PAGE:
"ab ba\n"
        " aba \n"
    ));
    printf("%d\n", t(
        " aaaa\n"
        "abab \n"
        "aaaa \n"
    ));
    printf("%d\n", t(
        "ba \n"
        " ba\n"
        "  b\n"
    ));
    printf("%d\n", t(
        "baa\n"
        "aba\n"
        "aab\n"
    ));
    printf("%d\n", t(
        " aaaa\n"
        "aabaa\n"
        "aaaa \n"
    ));
    return 0;
}

Output:

1
1
6
18
8
10
6
4
4
9
6
| improve this answer | |
\$\endgroup\$
3
+200
\$\begingroup\$

APL (Dyalog Unicode), 53 bytes

{⌊/×/¨⍸{∧/,⍲/¨'ab'∘∊¨⊃{⍉,⌿↑⍺⊂⍵}/(⊂,⍨⍴⍴¨⍺↑¨≡)⍵}∘⍵¨⍳⍴⍵}

Try it online!

A function that takes a character matrix as the argument. Basically, tries all possible tile sizes, testing if partitioning by that size would give at most one of ab on every cell.

Illustration

Example input:
 a aa
ab ba
 aba
Example tile size: 2 rows, 2 columns
Partition:
+--+--+-+
| a| a|a|
|ab| b|a|
+--+--+-+
| a|ba| |
+--+--+-+
Cells collected into a tile:
+------+------+
|  a b |aa aa |
+------+------+
|a a   |bb    |
+------+------+
Since top left cell has both a and b, this tile size is invalid.

How the code works

{⌊/×/¨⍸{∧/,⍲/¨'ab'∘∊¨⊃{⍉,⌿↑⍺⊂⍵}/(⊂,⍨⍴⍴¨⍺↑¨≡)⍵}∘⍵¨⍳⍴⍵}
             ⍝ ⍵ ← Char matrix
        ⍳⍴⍵  ⍝ Generate possible tile sizes as a matrix of length-2 vectors
{...}∘⍵¨     ⍝ Test if each tile size is valid...
             ⍝   ⍵ ← Input char matrix, ⍺ ← tile size
(⊂,⍨⍴⍴¨⍺↑¨≡)⍵  ⍝ Create partition vectors and join with ⍵ for RTL reduction
(         ≡)⍵  ⍝ Depth of ⍵, which always gives 1 for valid input
       ⍺↑¨     ⍝ Overtake 1 to the length of each of ⍺, e.g. (1 0)(1 0 0)
    ⍴⍴¨        ⍝ Cycle each to the length of the dimensions of ⍵,
               ⍝ e.g. (1 0 1 0 1)(1 0 0 1 0)
 ⊂,⍨           ⍝ Append the enclosed ⍵
⊃{⍉,⌿↑⍺⊂⍵}/  ⍝ Partition and collect all cells at the same position in the tile
 {       }/  ⍝ Reduce by...
      ⍺⊂⍵    ⍝ Partition ⍵ into consecutive columns at 1s of ⍺
     ↑       ⍝ Mix so that short partition is padded with spaces
   ,⌿        ⍝ Collect the cells at the same position
  ⍉          ⍝ Transpose to do the same for rows
⊃            ⍝ Disclose one level of nesting (which is a side effect of /)
∧/,⍲/¨'ab'∘∊¨  ⍝ Test if no tile position contains both a and b
      'ab'∘∊¨  ⍝ For each tile position, evaluate (has a)(has b)
   ⍲/¨         ⍝ Reduce each by NAND; 1 if the tile position has at most one of ab
∧/,            ⍝ Test if it is true for all positions
⌊/×/¨⍸  ⍝ Extract the answer (the smallest area)
     ⍸  ⍝ 1-based coordinates of ones; the tile sizes which passed the test
⌊/×/¨   ⍝ Minimum of the areas
| improve this answer | |
\$\endgroup\$
2
\$\begingroup\$

Pip -r, 52 bytes

MN:$*_M{$&{$*$Q*$.aDCs}M_UWa@1MMyUW@a}FI\,#gCP\,#@Yg

Takes input from lines of stdin, with trailing spaces as needed. Try it online!

Approach taken from Bubbler's APL answer: We try all possible meta-tile dimensions, filtering for the ones that have a unique non-space character at each position. UW (unweave) is very useful for grouping the input grid by tile positions. We then multiply each successful pair of dimensions to get the area of the tile, and take the minimum.

Leave a comment if you'd like a more detailed explanation.

| improve this answer | |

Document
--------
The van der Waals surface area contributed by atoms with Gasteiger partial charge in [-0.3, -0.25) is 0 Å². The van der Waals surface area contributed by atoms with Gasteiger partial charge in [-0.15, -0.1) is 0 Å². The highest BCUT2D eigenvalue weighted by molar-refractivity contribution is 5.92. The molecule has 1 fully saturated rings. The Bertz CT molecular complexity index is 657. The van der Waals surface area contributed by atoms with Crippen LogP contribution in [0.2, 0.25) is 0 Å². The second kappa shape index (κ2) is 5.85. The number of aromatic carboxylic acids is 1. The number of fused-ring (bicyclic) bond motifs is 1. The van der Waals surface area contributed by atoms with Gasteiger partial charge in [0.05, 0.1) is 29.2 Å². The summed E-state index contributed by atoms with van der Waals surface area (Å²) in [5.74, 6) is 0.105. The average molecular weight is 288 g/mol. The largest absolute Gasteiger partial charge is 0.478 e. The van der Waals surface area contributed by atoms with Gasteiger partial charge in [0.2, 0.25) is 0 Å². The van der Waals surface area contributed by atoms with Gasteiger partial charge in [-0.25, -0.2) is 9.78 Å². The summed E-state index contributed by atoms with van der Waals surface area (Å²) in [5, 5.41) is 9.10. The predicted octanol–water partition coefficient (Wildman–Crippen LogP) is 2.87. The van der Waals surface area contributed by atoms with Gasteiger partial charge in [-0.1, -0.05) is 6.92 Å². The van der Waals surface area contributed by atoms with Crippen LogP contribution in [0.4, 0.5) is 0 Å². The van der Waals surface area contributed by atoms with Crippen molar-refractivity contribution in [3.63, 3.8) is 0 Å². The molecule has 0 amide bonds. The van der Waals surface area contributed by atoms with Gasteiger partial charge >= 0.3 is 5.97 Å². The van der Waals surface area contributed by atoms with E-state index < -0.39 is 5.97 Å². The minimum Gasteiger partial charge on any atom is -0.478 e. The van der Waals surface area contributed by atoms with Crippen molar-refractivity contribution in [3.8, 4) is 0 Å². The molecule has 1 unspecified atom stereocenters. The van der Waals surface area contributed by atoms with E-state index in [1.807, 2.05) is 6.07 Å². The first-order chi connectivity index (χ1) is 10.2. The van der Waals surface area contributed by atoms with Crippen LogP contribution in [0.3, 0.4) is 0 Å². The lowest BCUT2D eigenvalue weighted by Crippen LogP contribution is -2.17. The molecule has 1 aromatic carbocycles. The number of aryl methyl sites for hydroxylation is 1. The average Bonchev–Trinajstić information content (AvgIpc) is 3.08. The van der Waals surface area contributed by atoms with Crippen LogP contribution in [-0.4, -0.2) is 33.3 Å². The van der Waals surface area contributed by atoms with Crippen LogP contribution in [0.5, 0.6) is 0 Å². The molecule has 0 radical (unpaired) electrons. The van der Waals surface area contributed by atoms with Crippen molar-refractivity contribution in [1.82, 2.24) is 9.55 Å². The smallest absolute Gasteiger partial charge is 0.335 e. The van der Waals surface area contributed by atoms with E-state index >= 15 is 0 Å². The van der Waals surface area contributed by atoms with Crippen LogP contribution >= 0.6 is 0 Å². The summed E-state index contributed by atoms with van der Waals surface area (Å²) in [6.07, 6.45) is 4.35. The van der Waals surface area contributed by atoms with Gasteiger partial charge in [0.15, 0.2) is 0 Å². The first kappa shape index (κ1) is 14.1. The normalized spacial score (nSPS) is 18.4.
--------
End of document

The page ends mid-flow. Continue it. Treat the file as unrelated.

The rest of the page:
\$\endgroup\$
2
\$\begingroup\$

Husk, 30 bytes

ḟ(SδV(ΛË←k→f←δṁz,¶⁰¤Ṫeo¢ḣ)↔Ḋ)1

Try it online!

Explanation

I loop through all nonnegative integers until I find one that, when split into two factors in some way, gives a horizontal and vertical period for the input patch. The period is checked by grouping the 2D indices of non-space characters by their values modulo the two numbers, and checking that each group contains equal characters.

ḟ(…)1   Starting from 1, find a number that satisfies (…).

SδV(…)↔Ḋ   We're looking at a number, say n=6.
       Ḋ   Divisors: d = [1,2,3,6]
S     ↔    Reverse and apply to both:
 δV(…)     does any pair from d and its reverse satisfy (…)?
           For n=6, the pairs are (1,6), (2,3), (3,2), and (6,1).

ΛË←k→f←δṁz,¶⁰¤Ṫeo¢ḣ   Check if (a,b) is a valid metatile.
             ¤        For both a and b:
                  ḣ     take range from 1 to it
                o¢      and cycle it infinitely.
              Ṫ       Combine these by taking outer product by
               e      pairing.
                      For (a,b)=(2,3), this gives the infinite 2D array
                      A=[[[1,1],[1,2],[1,3],[1,1],..],
                         [[2,1],[2,2],[2,3],[2,1],..],
                         [[1,1],[1,2],[1,3],[1,1],..],
                         ..]
           ¶⁰         The input, split at newlines.
       δṁ             For each row of it and A:
         z,             zip them (discarding overflowing rows and pairs of A)
       δṁ               and concatenate the results.
                      Now we have a list of pairs like ('a',[2,3]) that contain
                      a character from the input and its coordinates mod (a,b).
     f←               Keep those whose left part is truthy, i.e. not a space.
   k→                 Classify (into separate lists) by right part.
Λ                     Does every class
 Ë←                   have all equal left parts?
| improve this answer | |
\$\endgroup\$
1
\$\begingroup\$

Brachylog, 44 bytes

∧ℕf⟨≡z↔⟩∋[X,Y]×.&ṇġ↙Xz₁ġᵐ²↙Yz₁ᵐ²zᵐ{c;Ṣx=}ᵐ²∧

Try it online!

A port of Zgarb's Husk answer. Brachylog doesn't have infinite lists or cyclic indexing, so instead I'm using the "groups" predicate ġ ([1,2,3,4,5]ġ₂ -> [[1,2],[3,4],[5]]) and then zip z ([[1,2],[3,4],[5]]z₁ -> [[1,3,5],[2,4]]) to get lists of the characters at tile-equivalent positions.

| improve this answer | |
\$\endgroup\$

Your Answer

By clicking “Post Your Answer”, you agree to our terms of service, privacy policy and cookie policy

Not the answer you're looking for? Browse other questions tagged or ask your own question.